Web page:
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'Back at square one': Sudan protest leaders plan fresh June 30 march
(File photo)

The Sudanese Professionals’ Association announced plans to hold a demonstration next week demanding the handover of power to civilians.

Plans for the protest comes after the country’s ruling generals rejected an Ethiopian proposal government.

The protests are planned to commemorate the 30th anniversary of the coup that toppled Sudan’s last elected government, and brought former president Omar al-Bashir to power.

Related: Protest leaders in Sudan accept proposal for political transition

A spokesman for the Sudanese Professionals’ Association, Ismail al-Tag, addressed the media on Monday, calling for marches next week to demand the handover of power to civilians.

“We are calling and preparing for mass demonstrations on June 30 to make sure the military council hears the people’s voice in the streets and the Sudanese people will continue their revolution until it (council) meet their demands and reaches a civilian country”, he said.

Related: Sudan general vows ‘gallows’ for perpetrators of deadly crackdown

Head of the African program at al-Ahram Center for Political and Strategic Studies, Dr. Amany el-Taweel said;

“Yes, we are back at square one because this is not the first time they (military council) cancel the understandings. This is, indeed, the second time, as they cancelled the deal before, right after the sit-in break-up. I believe they are using time and waiting for the African Union’s initiative, especially after the pressure from the street on them decreased due to the break-up of the military headquarters sit-in.”

Sudan’s military rulers on Monday turned down the Ethiopian proposal for a power-sharing deal with the opposition coalition.

The ruling generals said they would prefer a unified proposal from the African Union and Ethiopia.

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Business News

Morocco’s Sole oil refinery struggles to stay afloat

A self-declared “national front” is leading the charge to salvage refining company SAMIR

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morocco's oil refinery SAMIR struggle for survival

Three years after it was liquidated for racking up billions of euros worth of debt, Morocco’s sole oil refinery and the one-time economic flagship is struggling to attract a buyer and survive. A self-declared “national front” – comprising employees, economists and union leaders – is leading the charge to salvage refining company SAMIR, while a trade court desperately seeks a new owner.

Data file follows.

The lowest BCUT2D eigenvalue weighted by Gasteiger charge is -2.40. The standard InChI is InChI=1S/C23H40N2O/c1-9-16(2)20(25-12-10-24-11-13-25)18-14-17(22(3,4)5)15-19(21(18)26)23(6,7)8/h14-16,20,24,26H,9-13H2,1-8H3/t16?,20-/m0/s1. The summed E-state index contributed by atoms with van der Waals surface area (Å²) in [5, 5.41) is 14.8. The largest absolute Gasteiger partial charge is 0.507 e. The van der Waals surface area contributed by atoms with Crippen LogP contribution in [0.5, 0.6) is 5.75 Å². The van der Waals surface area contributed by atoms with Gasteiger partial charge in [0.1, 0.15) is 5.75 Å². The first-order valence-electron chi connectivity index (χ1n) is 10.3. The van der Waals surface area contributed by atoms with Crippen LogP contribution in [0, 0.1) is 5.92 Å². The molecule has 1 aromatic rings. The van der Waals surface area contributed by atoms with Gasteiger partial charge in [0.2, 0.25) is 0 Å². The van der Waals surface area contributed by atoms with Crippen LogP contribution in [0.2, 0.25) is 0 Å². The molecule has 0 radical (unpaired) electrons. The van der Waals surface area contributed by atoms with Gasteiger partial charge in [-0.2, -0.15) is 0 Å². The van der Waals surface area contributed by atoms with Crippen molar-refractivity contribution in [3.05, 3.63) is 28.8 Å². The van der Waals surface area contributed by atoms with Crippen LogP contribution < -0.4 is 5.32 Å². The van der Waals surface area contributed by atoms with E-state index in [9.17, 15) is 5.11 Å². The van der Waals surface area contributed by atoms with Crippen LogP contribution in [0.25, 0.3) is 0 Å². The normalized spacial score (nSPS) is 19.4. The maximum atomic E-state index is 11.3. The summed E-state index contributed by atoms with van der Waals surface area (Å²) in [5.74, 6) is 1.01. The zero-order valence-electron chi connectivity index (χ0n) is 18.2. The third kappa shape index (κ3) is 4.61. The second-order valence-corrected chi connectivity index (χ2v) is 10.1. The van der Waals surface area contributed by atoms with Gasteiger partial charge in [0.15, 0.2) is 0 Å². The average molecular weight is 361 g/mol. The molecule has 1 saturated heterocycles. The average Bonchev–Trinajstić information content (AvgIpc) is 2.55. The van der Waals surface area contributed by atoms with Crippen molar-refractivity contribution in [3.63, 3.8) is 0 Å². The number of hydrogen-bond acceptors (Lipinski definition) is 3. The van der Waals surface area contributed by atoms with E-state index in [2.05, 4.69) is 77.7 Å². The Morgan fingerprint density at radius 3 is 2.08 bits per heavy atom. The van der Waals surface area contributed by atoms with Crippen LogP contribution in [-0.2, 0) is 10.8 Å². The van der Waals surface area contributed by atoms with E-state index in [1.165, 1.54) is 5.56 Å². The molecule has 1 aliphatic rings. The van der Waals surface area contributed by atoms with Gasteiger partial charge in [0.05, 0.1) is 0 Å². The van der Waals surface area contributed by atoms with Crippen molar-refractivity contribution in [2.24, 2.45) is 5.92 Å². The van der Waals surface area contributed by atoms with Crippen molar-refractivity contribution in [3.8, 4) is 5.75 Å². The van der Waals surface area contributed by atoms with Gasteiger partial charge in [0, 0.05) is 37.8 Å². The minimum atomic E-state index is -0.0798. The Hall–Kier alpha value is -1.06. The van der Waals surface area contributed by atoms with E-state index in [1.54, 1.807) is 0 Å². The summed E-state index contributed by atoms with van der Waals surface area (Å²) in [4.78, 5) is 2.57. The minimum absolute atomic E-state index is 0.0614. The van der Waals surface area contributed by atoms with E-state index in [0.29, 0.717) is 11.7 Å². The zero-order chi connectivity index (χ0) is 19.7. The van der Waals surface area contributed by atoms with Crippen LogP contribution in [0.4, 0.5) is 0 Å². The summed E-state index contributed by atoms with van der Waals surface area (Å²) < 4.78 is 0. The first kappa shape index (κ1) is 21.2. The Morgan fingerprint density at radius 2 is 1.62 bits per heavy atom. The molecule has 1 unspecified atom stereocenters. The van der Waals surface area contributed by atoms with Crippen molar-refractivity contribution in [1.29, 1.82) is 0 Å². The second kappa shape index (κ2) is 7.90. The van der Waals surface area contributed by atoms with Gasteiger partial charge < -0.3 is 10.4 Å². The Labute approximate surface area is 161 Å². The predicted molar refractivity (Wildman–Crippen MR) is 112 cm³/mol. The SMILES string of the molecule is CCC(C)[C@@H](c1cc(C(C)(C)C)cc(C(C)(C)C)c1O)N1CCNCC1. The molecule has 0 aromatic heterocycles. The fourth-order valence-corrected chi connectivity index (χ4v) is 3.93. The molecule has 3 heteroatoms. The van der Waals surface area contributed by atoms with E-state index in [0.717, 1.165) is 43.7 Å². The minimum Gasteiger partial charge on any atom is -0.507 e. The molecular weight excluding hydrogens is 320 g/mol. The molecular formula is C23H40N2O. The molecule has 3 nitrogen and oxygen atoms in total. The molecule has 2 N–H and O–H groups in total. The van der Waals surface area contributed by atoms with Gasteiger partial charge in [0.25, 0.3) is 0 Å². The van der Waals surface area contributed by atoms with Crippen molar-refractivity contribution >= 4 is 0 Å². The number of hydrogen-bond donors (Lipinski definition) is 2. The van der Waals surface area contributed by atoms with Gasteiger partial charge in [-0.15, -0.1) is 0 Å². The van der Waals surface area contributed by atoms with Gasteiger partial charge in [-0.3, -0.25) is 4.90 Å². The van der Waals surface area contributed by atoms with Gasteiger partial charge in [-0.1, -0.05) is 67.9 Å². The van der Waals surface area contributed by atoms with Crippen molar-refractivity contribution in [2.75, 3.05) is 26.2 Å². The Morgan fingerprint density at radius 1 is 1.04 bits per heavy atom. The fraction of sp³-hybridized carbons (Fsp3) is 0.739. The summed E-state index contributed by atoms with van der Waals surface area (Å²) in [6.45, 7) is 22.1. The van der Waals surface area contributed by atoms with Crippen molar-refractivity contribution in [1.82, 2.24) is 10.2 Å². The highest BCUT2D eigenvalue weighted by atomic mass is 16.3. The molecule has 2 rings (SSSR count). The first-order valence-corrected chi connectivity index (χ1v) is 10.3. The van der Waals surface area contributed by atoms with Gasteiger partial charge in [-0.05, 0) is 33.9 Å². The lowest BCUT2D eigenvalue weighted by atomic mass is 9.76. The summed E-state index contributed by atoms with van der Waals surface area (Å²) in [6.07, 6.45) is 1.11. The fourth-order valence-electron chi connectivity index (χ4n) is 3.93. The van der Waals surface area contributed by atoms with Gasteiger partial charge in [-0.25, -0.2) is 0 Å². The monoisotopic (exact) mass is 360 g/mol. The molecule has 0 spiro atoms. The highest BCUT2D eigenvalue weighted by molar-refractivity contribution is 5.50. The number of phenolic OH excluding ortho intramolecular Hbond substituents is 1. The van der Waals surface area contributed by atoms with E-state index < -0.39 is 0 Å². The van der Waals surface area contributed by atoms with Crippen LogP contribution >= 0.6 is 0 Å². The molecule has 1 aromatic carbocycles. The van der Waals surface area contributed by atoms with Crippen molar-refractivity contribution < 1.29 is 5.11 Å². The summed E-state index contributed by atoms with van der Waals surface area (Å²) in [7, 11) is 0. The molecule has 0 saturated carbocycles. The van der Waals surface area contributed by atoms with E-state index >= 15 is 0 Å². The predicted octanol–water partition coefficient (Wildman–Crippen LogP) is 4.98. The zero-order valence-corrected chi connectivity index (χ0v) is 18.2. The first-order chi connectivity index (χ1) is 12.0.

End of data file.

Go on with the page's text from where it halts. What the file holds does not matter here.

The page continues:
They face a tough battle, including a court deadline of July 18 to seal the refinery’s fate. The firm was liquidated in 2016 after it was unable to honour some four billion euros ($4.5 billion at current prices) in borrowing. The refinery was set up in 1959 by the Moroccan government and sold in 1997 to the Corral group, a Saudi-Swedish enterprise that holds a majority stake of more than 67 per cent.

Work at the refinery, which had a capacity of more than 150,000 barrels a day, had already wound down a year before it was dissolved. But nearly 800 employees remain on the payroll, albeit on slashed salaries scratched together from company coffers and creditors.

The workers’ fate now hangs in the balance, according to staff representative Houcine El Yamani, who has spearheaded efforts by the “national front” to salvage the facility. “We have made tremendous efforts” to pressure the state into reviving SAMIR since work stopped in 2015 at the plant in Mohammedia, between Rabat and the economic hub Casablanca, El Yamani said.

Such efforts include sit-ins and press conferences.  “We still have hope of finding a solution,” he added. A “national front” report submitted last year to Moroccan authorities denounced the 1997 privatisation of the refinery as a “big sham” and the sale to Corral as “totally lacking in transparency”.

“The Corral group did not respect any of the terms of the contract (including pledges to invest funds to develop the refinery), dragging the sole national refinery into an infernal spiral,” said the report. The drop in global oil prices in 2014 affected SAMIR, but the “national front” says bad management was the main factor behind the firm’s woes, as debts mounted and attempts to satisfy creditors failed.

Sold to scrap

After its liquidation in March 2016 by a Casablanca court, a committee of trustees was set up to find a buyer and safeguard jobs for employees. “Around 30 international groups showed an interest,” but nothing materialised, El Yamani said.